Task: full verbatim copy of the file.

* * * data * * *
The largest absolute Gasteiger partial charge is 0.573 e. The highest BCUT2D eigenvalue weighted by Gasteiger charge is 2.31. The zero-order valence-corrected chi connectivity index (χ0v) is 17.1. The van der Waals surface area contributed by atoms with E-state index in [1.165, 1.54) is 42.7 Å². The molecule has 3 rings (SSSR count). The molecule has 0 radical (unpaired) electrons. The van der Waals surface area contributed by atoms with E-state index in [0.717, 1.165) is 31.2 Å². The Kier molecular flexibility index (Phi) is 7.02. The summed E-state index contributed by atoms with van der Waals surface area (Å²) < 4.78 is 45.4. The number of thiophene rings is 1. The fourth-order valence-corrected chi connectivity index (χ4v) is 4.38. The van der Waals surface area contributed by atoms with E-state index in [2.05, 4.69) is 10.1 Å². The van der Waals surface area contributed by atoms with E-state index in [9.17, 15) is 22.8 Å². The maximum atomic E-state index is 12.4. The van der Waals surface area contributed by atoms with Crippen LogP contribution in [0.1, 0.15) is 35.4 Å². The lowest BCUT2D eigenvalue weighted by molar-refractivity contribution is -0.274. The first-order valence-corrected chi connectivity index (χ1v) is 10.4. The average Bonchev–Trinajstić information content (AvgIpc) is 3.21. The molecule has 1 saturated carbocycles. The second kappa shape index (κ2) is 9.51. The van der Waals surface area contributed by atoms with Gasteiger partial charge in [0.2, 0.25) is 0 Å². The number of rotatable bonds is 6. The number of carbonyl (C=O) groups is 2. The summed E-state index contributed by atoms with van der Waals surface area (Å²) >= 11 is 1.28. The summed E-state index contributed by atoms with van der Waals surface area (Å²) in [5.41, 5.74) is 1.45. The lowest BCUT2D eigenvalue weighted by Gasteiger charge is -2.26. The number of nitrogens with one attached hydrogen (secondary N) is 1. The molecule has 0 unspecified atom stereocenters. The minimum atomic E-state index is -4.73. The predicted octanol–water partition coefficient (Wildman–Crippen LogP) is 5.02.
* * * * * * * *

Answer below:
The largest absolute Gasteiger partial charge is 0.573 e. The highest BCUT2D eigenvalue weighted by Gasteiger charge is 2.31. The zero-order valence-corrected chi connectivity index (χ0v) is 17.1. The van der Waals surface area contributed by atoms with E-state index in [1.165, 1.54) is 42.7 Å². The molecule has 3 rings (SSSR count). The molecule has 0 radical (unpaired) electrons. The van der Waals surface area contributed by atoms with E-state index in [0.717, 1.165) is 31.2 Å². The Kier molecular flexibility index (Phi) is 7.02. The summed E-state index contributed by atoms with van der Waals surface area (Å²) < 4.78 is 45.4. The number of thiophene rings is 1. The fourth-order valence-corrected chi connectivity index (χ4v) is 4.38. The van der Waals surface area contributed by atoms with E-state index in [2.05, 4.69) is 10.1 Å². The van der Waals surface area contributed by atoms with E-state index in [9.17, 15) is 22.8 Å². The maximum atomic E-state index is 12.4. The van der Waals surface area contributed by atoms with Crippen LogP contribution in [0.1, 0.15) is 35.4 Å². The lowest BCUT2D eigenvalue weighted by molar-refractivity contribution is -0.274. The first-order valence-corrected chi connectivity index (χ1v) is 10.4. The average Bonchev–Trinajstić information content (AvgIpc) is 3.21. The molecule has 1 saturated carbocycles. The second kappa shape index (κ2) is 9.51. The van der Waals surface area contributed by atoms with Gasteiger partial charge in [0.2, 0.25) is 0 Å². The number of rotatable bonds is 6. The number of carbonyl (C=O) groups is 2. The summed E-state index contributed by atoms with van der Waals surface area (Å²) >= 11 is 1.28. The summed E-state index contributed by atoms with van der Waals surface area (Å²) in [5.41, 5.74) is 1.45. The lowest BCUT2D eigenvalue weighted by Gasteiger charge is -2.26. The number of nitrogens with one attached hydrogen (secondary N) is 1. The molecule has 0 unspecified atom stereocenters. The minimum atomic E-state index is -4.73. The predicted octanol–water partition coefficient (Wildman–Crippen LogP) is 5.02.